In the story mode of Dissidia: Final Fantasy your chosen character moves around a game board between battles. While on this board a remix the overworld theme from your chosen character’s Final Fantasy plays. Most of these remixes are very nice. A few are clunkers. Final Fantasy VIII’s is downright terrible. Some would say this is no surprise as Final Fantasy VIII’s theme is the worst in the series.
I’m inclined to disagree.
Granted VIII’s theme is unorthodox. After Final Fantasy VII’s bombastic movie-score theme, Blue Fields, VIII’s overworld music, can be perceived as lacking. For one thing, it’s much shorter than VII’s theme. For another, it lacks VII’s exultant highs and somber lows. It’s much more an even keeled and nuanced piece of work. Instead of trying to present a feeling of EPIC ADVENTURE it strives to create a sence of vastness and loneliness. It does this quite well.
Unfortunately, it’s also not very good. At least, the way it’s presented in game isn’t good. More so than any other Final Fantasy theme it reeks of MIDI. It strains against its edges. It feels confined by technical limitations and instrumental choices. Let’s take a listen.
First, there’s this bass ostinato that runs under the entire piece. It does a lot to evoke that lonely quality but it’s also repetitive and annoying. The main melody is played by a xylophone, which might have worked, but there’s this odd synthny vibration added to it. The second melody is given to some very synthy horns that add very little to the xylophone. The piece feels “videogamey” and not in a good way. The whole thing is held back by the limits of the Playstation. If it could break from the synth the music would soar.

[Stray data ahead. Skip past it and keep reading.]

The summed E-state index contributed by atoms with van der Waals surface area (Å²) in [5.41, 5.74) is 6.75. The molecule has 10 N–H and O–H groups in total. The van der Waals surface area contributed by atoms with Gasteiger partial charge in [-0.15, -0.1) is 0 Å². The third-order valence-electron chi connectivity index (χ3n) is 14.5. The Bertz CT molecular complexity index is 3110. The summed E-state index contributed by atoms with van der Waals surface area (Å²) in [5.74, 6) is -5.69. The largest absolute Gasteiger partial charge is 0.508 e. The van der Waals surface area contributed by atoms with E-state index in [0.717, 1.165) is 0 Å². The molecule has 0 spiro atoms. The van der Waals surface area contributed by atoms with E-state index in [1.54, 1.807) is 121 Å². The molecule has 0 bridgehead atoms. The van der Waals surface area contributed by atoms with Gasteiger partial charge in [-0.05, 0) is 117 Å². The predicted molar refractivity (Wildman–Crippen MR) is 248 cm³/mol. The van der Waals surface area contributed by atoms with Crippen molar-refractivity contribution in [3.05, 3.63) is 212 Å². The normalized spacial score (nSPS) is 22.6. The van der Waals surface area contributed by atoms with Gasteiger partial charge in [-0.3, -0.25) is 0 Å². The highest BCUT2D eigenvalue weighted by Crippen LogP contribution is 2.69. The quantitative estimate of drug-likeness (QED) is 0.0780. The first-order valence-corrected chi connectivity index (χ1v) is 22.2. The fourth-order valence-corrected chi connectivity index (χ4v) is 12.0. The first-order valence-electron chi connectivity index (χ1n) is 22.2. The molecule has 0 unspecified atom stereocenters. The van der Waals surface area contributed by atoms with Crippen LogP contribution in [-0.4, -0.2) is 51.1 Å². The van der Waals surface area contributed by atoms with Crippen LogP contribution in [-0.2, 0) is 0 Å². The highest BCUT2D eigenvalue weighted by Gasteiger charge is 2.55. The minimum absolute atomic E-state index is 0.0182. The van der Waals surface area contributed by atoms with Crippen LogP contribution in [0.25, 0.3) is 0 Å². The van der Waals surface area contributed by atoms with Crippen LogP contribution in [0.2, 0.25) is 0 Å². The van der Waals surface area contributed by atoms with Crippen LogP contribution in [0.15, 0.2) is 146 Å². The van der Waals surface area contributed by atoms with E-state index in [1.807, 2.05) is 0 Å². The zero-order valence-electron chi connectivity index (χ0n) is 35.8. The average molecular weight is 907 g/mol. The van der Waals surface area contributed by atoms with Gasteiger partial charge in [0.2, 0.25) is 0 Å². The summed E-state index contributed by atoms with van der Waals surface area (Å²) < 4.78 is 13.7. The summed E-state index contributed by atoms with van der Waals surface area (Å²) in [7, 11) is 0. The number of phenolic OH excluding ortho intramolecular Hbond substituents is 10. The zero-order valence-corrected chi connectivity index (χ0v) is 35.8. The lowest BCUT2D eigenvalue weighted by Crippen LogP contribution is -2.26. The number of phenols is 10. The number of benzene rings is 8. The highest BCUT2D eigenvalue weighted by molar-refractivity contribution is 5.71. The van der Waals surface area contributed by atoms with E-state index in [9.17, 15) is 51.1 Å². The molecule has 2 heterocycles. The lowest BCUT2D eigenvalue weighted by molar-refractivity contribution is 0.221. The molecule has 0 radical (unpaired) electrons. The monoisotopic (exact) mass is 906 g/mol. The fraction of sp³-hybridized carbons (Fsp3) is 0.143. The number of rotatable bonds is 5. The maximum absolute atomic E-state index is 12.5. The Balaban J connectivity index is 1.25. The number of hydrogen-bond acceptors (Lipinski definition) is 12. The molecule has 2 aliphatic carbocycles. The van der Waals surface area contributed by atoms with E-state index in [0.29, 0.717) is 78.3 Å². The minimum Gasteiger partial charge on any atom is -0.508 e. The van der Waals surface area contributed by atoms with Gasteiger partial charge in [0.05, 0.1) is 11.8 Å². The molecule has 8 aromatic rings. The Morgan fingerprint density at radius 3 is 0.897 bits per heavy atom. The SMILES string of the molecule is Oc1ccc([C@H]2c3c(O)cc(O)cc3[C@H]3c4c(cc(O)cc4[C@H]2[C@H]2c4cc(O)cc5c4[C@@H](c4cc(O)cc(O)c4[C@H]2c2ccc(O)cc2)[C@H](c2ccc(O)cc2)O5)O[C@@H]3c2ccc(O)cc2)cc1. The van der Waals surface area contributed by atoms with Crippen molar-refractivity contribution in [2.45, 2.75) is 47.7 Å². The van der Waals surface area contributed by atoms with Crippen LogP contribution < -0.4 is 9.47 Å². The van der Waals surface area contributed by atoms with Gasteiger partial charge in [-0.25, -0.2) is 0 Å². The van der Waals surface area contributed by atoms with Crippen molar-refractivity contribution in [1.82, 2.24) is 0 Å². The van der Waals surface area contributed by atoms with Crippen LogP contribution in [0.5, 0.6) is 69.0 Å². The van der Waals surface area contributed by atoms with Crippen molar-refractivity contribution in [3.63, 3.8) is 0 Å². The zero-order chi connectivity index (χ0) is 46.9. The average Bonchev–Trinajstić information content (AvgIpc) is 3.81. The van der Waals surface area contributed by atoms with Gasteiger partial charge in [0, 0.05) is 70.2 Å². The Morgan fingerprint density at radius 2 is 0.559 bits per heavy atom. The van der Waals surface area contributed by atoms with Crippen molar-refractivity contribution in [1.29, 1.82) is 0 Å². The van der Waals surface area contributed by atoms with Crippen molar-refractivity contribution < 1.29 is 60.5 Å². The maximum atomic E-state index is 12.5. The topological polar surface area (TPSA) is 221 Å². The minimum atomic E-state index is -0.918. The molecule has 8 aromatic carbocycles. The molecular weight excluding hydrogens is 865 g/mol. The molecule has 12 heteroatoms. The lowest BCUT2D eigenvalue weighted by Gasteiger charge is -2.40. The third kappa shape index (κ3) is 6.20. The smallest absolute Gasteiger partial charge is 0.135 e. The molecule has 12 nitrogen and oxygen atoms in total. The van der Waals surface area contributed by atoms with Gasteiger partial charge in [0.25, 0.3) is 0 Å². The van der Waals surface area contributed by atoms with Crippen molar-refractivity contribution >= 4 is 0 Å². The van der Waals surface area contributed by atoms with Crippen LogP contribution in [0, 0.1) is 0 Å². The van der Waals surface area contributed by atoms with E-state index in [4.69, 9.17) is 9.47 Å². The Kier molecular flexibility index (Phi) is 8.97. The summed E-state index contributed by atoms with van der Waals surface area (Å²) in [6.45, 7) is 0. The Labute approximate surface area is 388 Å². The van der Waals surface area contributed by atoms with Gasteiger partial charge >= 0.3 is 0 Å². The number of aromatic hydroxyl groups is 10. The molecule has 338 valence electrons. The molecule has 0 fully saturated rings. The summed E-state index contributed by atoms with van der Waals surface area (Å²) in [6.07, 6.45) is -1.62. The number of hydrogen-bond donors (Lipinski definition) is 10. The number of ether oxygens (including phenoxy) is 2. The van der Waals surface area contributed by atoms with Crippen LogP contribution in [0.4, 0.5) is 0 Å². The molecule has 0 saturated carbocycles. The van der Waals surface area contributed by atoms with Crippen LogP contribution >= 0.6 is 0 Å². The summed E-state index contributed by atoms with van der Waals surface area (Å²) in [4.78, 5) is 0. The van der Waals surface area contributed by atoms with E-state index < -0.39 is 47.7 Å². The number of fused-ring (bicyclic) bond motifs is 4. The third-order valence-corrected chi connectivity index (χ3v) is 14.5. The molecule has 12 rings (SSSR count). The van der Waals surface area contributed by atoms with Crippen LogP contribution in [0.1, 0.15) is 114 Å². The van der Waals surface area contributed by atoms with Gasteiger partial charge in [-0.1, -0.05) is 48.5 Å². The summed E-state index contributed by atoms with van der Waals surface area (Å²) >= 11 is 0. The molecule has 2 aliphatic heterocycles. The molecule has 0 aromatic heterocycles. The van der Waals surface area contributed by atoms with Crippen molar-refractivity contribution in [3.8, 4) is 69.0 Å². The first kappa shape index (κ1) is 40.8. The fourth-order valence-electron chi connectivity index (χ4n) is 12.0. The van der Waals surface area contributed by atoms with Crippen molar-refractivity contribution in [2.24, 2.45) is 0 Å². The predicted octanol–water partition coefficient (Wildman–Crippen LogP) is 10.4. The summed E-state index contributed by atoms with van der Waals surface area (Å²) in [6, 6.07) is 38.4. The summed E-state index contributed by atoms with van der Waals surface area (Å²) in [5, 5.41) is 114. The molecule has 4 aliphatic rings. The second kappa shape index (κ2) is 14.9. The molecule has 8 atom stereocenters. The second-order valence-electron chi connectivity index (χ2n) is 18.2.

Which is exactly the case.
This is the orchestral version of Blue Fields from the album Fithos Lusec Wecos Vinosec. The annoying ostinato is replaced by a steal drum which pulls the bass back and removes the annoying DUN! DUN!-ness of it. Instead of synthy xylaphones and horns there’s a strings and oboes. This gives the music and lyrical and haunting quality; much nicer to listen to and still retaining the lonely feel of the original. This arrangement also lifts about halfway through, with the strings welling up and some tambourines joining in, giving the music an epic quality that was missing in the game version.
Freed from the Playstation the strength of the original composition is made aparent and Blue Fields reveals itself one of the best Final Fantasy themes. I think only Eternal Wind from Final Fantasy III rivals it. I’m about to take on Onion Kid’s story in Dissidia. I hope the game doesn’t butcher this music as well.